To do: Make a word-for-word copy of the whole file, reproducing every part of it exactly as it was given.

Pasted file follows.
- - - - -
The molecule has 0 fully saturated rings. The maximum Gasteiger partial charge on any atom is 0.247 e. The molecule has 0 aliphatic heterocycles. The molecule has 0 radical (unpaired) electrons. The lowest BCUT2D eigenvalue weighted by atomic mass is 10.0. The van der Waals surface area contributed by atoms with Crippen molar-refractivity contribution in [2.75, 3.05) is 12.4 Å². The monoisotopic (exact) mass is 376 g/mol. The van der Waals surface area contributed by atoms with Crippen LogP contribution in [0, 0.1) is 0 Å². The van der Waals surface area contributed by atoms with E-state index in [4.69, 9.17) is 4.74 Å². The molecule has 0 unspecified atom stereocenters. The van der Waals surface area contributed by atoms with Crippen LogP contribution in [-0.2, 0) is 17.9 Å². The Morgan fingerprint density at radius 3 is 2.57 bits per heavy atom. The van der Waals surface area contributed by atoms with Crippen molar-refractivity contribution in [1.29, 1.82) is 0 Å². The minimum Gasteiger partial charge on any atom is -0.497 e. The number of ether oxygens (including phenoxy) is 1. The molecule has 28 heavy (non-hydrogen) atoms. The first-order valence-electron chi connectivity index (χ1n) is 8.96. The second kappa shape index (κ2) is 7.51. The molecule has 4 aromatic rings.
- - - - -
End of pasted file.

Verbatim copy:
The molecule has 0 fully saturated rings. The maximum Gasteiger partial charge on any atom is 0.247 e. The molecule has 0 aliphatic heterocycles. The molecule has 0 radical (unpaired) electrons. The lowest BCUT2D eigenvalue weighted by atomic mass is 10.0. The van der Waals surface area contributed by atoms with Crippen molar-refractivity contribution in [2.75, 3.05) is 12.4 Å². The monoisotopic (exact) mass is 376 g/mol. The van der Waals surface area contributed by atoms with Crippen LogP contribution in [0, 0.1) is 0 Å². The van der Waals surface area contributed by atoms with E-state index in [4.69, 9.17) is 4.74 Å². The molecule has 0 unspecified atom stereocenters. The van der Waals surface area contributed by atoms with Crippen LogP contribution in [-0.2, 0) is 17.9 Å². The Morgan fingerprint density at radius 3 is 2.57 bits per heavy atom. The van der Waals surface area contributed by atoms with Crippen molar-refractivity contribution in [1.29, 1.82) is 0 Å². The minimum Gasteiger partial charge on any atom is -0.497 e. The number of ether oxygens (including phenoxy) is 1. The molecule has 28 heavy (non-hydrogen) atoms. The first-order valence-electron chi connectivity index (χ1n) is 8.96. The second kappa shape index (κ2) is 7.51. The molecule has 4 aromatic rings.